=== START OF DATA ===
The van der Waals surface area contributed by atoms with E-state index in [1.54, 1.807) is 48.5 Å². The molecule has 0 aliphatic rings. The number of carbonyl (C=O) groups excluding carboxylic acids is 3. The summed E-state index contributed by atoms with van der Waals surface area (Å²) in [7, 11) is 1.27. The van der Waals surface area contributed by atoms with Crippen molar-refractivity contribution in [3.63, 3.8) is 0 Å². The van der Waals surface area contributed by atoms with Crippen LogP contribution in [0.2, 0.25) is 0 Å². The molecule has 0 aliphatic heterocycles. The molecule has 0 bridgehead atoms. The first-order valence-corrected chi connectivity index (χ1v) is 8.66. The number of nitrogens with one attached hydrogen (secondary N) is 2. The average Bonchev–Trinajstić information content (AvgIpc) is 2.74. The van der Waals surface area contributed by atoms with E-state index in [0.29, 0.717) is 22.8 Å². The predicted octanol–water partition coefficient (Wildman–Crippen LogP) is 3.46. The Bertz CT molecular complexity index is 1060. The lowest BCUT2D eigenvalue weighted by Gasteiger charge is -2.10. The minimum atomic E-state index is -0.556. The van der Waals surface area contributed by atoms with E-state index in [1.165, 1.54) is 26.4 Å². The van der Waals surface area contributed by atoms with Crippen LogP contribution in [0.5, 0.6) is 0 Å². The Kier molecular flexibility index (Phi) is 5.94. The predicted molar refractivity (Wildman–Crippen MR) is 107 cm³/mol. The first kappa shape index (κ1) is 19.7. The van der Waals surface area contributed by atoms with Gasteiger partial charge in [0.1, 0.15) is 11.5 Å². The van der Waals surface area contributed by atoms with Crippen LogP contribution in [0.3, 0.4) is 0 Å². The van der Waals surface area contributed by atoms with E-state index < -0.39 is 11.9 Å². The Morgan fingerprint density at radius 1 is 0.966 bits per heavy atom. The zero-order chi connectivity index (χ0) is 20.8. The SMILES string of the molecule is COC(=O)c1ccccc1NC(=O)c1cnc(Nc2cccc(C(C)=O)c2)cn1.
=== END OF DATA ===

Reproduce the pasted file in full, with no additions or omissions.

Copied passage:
The van der Waals surface area contributed by atoms with E-state index in [1.54, 1.807) is 48.5 Å². The molecule has 0 aliphatic rings. The number of carbonyl (C=O) groups excluding carboxylic acids is 3. The summed E-state index contributed by atoms with van der Waals surface area (Å²) in [7, 11) is 1.27. The van der Waals surface area contributed by atoms with Crippen molar-refractivity contribution in [3.63, 3.8) is 0 Å². The van der Waals surface area contributed by atoms with Crippen LogP contribution in [0.2, 0.25) is 0 Å². The molecule has 0 aliphatic heterocycles. The molecule has 0 bridgehead atoms. The first-order valence-corrected chi connectivity index (χ1v) is 8.66. The number of nitrogens with one attached hydrogen (secondary N) is 2. The average Bonchev–Trinajstić information content (AvgIpc) is 2.74. The van der Waals surface area contributed by atoms with E-state index in [0.29, 0.717) is 22.8 Å². The predicted octanol–water partition coefficient (Wildman–Crippen LogP) is 3.46. The Bertz CT molecular complexity index is 1060. The lowest BCUT2D eigenvalue weighted by Gasteiger charge is -2.10. The minimum atomic E-state index is -0.556. The van der Waals surface area contributed by atoms with E-state index in [1.165, 1.54) is 26.4 Å². The van der Waals surface area contributed by atoms with Crippen LogP contribution in [0.5, 0.6) is 0 Å². The Kier molecular flexibility index (Phi) is 5.94. The predicted molar refractivity (Wildman–Crippen MR) is 107 cm³/mol. The first kappa shape index (κ1) is 19.7. The van der Waals surface area contributed by atoms with Gasteiger partial charge in [0.1, 0.15) is 11.5 Å². The van der Waals surface area contributed by atoms with Crippen LogP contribution in [0.3, 0.4) is 0 Å². The van der Waals surface area contributed by atoms with E-state index < -0.39 is 11.9 Å². The Morgan fingerprint density at radius 1 is 0.966 bits per heavy atom. The zero-order chi connectivity index (χ0) is 20.8. The SMILES string of the molecule is COC(=O)c1ccccc1NC(=O)c1cnc(Nc2cccc(C(C)=O)c2)cn1.